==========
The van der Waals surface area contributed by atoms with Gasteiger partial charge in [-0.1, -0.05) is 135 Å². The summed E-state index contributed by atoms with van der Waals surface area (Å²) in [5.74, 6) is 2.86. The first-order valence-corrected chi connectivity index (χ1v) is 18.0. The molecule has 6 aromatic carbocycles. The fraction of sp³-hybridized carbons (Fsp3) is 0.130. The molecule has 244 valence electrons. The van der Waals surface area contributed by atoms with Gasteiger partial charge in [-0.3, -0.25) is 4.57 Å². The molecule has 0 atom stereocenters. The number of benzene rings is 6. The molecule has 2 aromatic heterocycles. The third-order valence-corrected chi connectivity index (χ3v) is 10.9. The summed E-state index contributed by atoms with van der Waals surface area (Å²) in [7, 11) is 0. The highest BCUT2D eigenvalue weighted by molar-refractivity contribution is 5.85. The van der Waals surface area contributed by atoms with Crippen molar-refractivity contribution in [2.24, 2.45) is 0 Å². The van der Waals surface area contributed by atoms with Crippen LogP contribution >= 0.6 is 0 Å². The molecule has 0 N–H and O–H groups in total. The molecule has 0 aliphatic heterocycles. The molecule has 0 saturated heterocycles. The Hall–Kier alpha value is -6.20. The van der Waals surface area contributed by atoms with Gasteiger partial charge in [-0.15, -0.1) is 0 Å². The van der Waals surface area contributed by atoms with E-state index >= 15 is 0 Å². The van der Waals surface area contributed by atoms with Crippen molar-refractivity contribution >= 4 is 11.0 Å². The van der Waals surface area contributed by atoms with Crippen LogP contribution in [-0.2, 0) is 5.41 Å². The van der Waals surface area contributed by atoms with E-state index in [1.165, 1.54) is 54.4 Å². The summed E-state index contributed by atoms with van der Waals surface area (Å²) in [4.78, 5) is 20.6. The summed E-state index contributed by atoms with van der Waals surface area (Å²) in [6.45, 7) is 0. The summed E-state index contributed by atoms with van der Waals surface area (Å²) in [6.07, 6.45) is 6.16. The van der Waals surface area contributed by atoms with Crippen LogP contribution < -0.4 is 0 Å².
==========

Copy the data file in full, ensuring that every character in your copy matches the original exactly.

The van der Waals surface area contributed by atoms with Gasteiger partial charge in [-0.1, -0.05) is 135 Å². The summed E-state index contributed by atoms with van der Waals surface area (Å²) in [5.74, 6) is 2.86. The first-order valence-corrected chi connectivity index (χ1v) is 18.0. The molecule has 6 aromatic carbocycles. The fraction of sp³-hybridized carbons (Fsp3) is 0.130. The molecule has 244 valence electrons. The van der Waals surface area contributed by atoms with Gasteiger partial charge in [-0.3, -0.25) is 4.57 Å². The molecule has 0 atom stereocenters. The number of benzene rings is 6. The molecule has 2 aromatic heterocycles. The third-order valence-corrected chi connectivity index (χ3v) is 10.9. The summed E-state index contributed by atoms with van der Waals surface area (Å²) in [7, 11) is 0. The highest BCUT2D eigenvalue weighted by molar-refractivity contribution is 5.85. The van der Waals surface area contributed by atoms with Crippen molar-refractivity contribution in [2.24, 2.45) is 0 Å². The van der Waals surface area contributed by atoms with Crippen LogP contribution >= 0.6 is 0 Å². The molecule has 0 N–H and O–H groups in total. The molecule has 0 aliphatic heterocycles. The molecule has 0 saturated heterocycles. The Hall–Kier alpha value is -6.20. The van der Waals surface area contributed by atoms with Gasteiger partial charge in [-0.15, -0.1) is 0 Å². The van der Waals surface area contributed by atoms with E-state index >= 15 is 0 Å². The van der Waals surface area contributed by atoms with Crippen molar-refractivity contribution >= 4 is 11.0 Å². The van der Waals surface area contributed by atoms with Crippen LogP contribution in [-0.2, 0) is 5.41 Å². The van der Waals surface area contributed by atoms with E-state index in [1.165, 1.54) is 54.4 Å². The summed E-state index contributed by atoms with van der Waals surface area (Å²) in [4.78, 5) is 20.6. The summed E-state index contributed by atoms with van der Waals surface area (Å²) in [6.45, 7) is 0. The summed E-state index contributed by atoms with van der Waals surface area (Å²) in [6.07, 6.45) is 6.16. The van der Waals surface area contributed by atoms with Crippen LogP contribution < -0.4 is 0 Å².